All involved nodes must have the same value for distributed and sync_nodes_timeout. Otherwise the system behaviour is undefined.

9.3  Starting and Stopping Distributed Applications

When all involved (mandatory) nodes have been started, the distributed application can be started by calling application:start(Application) at all of these nodes.

A boot script (see Releases) can be used that automatically starts the application.

The application is started at the first operational node that is listed in the list of nodes in the distributed configuration parameter. The application is started as usual. That is, an application master is created and calls the application callback function:

Module:start(normal, StartArgs)


Continuing the example from the previous section, the three nodes are started, specifying the system configuration file:

> erl -sname cp1 -config cp1
> erl -sname cp2 -config cp2
> erl -sname cp3 -config cp3

When all nodes are operational, myapp can be started. This is achieved by calling application:start(myapp) at all three nodes. It is then started at cp1, as shown in the following figure:

Figure 9.1:   Application myapp - Situation 1

Similarly, the application must be stopped by calling application:stop(Application) at all involved nodes.

9.4  Failover

If the node where the application is running goes down, the application is restarted (after the specified time-out) at the first operational node that is listed in the list of nodes in the distributed configuration parameter. This is called a failover.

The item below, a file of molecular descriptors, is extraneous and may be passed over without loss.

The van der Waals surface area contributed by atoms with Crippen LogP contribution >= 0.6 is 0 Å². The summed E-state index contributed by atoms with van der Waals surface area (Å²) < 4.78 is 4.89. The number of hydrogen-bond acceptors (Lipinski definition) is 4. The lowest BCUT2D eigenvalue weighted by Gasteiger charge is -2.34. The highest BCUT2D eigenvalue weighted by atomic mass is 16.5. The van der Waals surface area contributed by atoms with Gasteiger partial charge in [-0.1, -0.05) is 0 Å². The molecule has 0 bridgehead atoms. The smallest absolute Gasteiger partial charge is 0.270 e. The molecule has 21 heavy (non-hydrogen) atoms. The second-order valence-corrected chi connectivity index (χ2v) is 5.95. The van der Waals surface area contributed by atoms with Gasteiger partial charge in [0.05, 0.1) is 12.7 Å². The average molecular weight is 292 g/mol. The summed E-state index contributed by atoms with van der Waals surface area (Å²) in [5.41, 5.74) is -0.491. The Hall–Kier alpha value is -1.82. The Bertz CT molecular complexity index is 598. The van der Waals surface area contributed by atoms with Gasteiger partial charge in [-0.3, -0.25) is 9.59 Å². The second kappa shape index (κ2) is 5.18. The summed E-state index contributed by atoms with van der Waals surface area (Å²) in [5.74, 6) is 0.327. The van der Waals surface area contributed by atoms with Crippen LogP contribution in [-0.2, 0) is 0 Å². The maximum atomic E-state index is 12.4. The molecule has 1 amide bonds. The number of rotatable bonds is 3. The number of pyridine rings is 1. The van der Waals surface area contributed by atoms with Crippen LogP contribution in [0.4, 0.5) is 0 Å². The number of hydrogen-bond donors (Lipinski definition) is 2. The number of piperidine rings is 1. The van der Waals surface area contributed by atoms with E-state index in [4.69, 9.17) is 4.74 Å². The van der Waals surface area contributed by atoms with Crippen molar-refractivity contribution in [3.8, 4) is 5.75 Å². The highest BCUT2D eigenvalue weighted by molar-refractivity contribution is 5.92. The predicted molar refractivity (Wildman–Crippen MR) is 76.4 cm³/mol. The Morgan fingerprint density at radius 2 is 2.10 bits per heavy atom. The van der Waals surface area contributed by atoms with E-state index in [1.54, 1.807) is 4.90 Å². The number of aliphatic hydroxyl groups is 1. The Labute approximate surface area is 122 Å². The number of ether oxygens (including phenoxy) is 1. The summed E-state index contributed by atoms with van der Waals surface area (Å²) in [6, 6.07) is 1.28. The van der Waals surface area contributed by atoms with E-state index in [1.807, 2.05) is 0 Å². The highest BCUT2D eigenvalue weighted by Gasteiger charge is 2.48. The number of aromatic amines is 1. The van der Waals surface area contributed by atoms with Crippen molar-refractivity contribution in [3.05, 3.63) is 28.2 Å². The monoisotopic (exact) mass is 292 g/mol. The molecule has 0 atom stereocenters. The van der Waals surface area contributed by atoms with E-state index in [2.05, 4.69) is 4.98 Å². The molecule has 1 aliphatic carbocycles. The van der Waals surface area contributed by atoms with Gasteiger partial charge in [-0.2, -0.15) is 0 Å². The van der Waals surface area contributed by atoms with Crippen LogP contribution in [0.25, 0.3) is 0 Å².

The application is started the normal way at the new node, that is, by the application master calling:

Module:start(normal, StartArgs)

An exception is if the application has the start_phases key defined (see Included Applications). The application is then instead started by calling:

Module:start({failover, Node}, StartArgs)

Here Node is the terminated node.


If cp1 goes down, the system checks which one of the other nodes, cp2 or cp3, has the least number of running applications, but waits for 5 seconds for cp1 to restart. If cp1 does not restart and cp2 runs fewer applications than cp3, myapp is restarted on cp2.

Figure 9.2:   Application myapp - Situation 2

Suppose now that cp2 goes also down and does not restart within 5 seconds. myapp is now restarted on cp3.

Figure 9.3:   Application myapp - Situation 3

9.5  Takeover

If a node is started, which has higher priority according to distributed than the node where a distributed application is running, the application is restarted at the new node and stopped at the old node. This is called a takeover.

The application is started by the application master calling:

Module:start({takeover, Node}, StartArgs)

Here Node is the old node.


If myapp is running at cp3, and if cp2 now restarts, it does not restart myapp, as the order between the cp2 and cp3 nodes is undefined.

Figure 9.4:   Application myapp - Situation 4

However, if cp1 also restarts, the function application:takeover/2 moves myapp to cp1, as cp1 has a higher priority than cp3 for this application. In this case, Module:start({takeover, cp3@cave}, StartArgs) is executed at cp1 to start the application.

Figure 9.5:   Application myapp - Situation 5